"Parties like the Communists or Liberal Democrats are calling openly for a return to the past," he said.

"For those Jews who plan to emigrate or repatriate to Israel, such measures would lead to personal economic catastrophe."

Although Jewish emigration from Russia has declined dramatically from its peak shortly after the gates opened in 1992, there are still Jews who want to emigrate.

Beyond general concerns about the country's direction, a set of minority-related issues must be solved on the parliamentary level, said Moscow Jewish activist Valery Engel.

Although some of the issues are important to all ethnic minorities in Russia, others are specifically important to Jews, he said, citing the need "to adopt a law on national-cultural autonomy for the minorities.

"For Russian Jews, the effect of the law can be twofold," he said. "It should incorporate guarantees of combating national chauvinism and anti-Semitism on the state level; on the other hand, the law should ensure state support of Jewish education and culture."

Engel, a businessman and vice president of the reform-minded Congress of Ethnic Unions of Russia, is running on the Russia's Choice slate. The party has agreed to back its minority candidates running on that slate.

Engel believes he has a good chance to win a seat in the Duma.

If so, Engel, who some 10 years ago was active in Moscow's underground Jewish movement teaching Hebrew to young dissidents and future immigrants to Israel, would become the first member of the post-Soviet Russian Parliament who is fluent in Hebrew.

Jews make up about 3 percent of all candidates running for the Duma, but only a handful of them has a special Jewish agenda in the upcoming elections.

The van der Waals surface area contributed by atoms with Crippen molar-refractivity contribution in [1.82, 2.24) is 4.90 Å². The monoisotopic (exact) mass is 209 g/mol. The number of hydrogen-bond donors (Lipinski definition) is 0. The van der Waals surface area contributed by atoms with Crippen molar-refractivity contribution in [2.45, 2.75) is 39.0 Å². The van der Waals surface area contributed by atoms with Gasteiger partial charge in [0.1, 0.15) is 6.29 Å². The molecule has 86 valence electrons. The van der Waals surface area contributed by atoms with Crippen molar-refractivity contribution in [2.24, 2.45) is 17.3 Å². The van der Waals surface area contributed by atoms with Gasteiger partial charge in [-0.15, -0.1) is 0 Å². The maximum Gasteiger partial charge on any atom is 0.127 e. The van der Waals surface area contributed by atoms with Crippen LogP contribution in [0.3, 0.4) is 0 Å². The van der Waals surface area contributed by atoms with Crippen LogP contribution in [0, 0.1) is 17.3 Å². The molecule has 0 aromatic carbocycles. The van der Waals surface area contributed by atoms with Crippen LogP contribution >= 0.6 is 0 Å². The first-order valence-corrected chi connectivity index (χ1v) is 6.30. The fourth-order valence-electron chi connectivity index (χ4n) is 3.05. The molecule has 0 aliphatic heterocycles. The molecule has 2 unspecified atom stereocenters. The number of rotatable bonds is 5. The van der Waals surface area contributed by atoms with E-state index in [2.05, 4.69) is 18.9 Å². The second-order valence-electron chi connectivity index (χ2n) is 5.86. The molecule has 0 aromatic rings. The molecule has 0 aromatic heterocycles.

Engel is clearly worried about the future of emigration if parties appealing to the more orderly times of the Soviet era or those with a strong nationalist bent gain control over the Duma.

Engel also said the issue of compensating former ghetto and concentration camp prisoners as well as the restitution of property formerly belonging to Jewish communities remains unsolved.

Another Jewish leader, Tancred Golenpolsky — founder of Moscow's Jewish biweekly newspaper Evreyskaya Gazeta, which has the biggest circulation among the Russian Jewish media — is running on the slate of the Inter-Ethnic Union, a bloc backing the Yeltsin administration.

Golenpolsky, who is running in Birobidzhan, the Jewish Autonomous Region, is clearly worried about the shape of the new parliament.

He believes most people are unlikely to "vote for those politicians who already had a chance to be at the helm of the state," such as Gaidar or Chernomyrdin.

Golenpolsky believes Jews are taking too active a part in the electoral campaign and in Russia's political life in general.

It is not good for Russian Jews, he said, when "economic difficulties remain unsolved while the chief aide on economic issues in the Yeltsin administration, Alexander Lifshitz, is Jewish."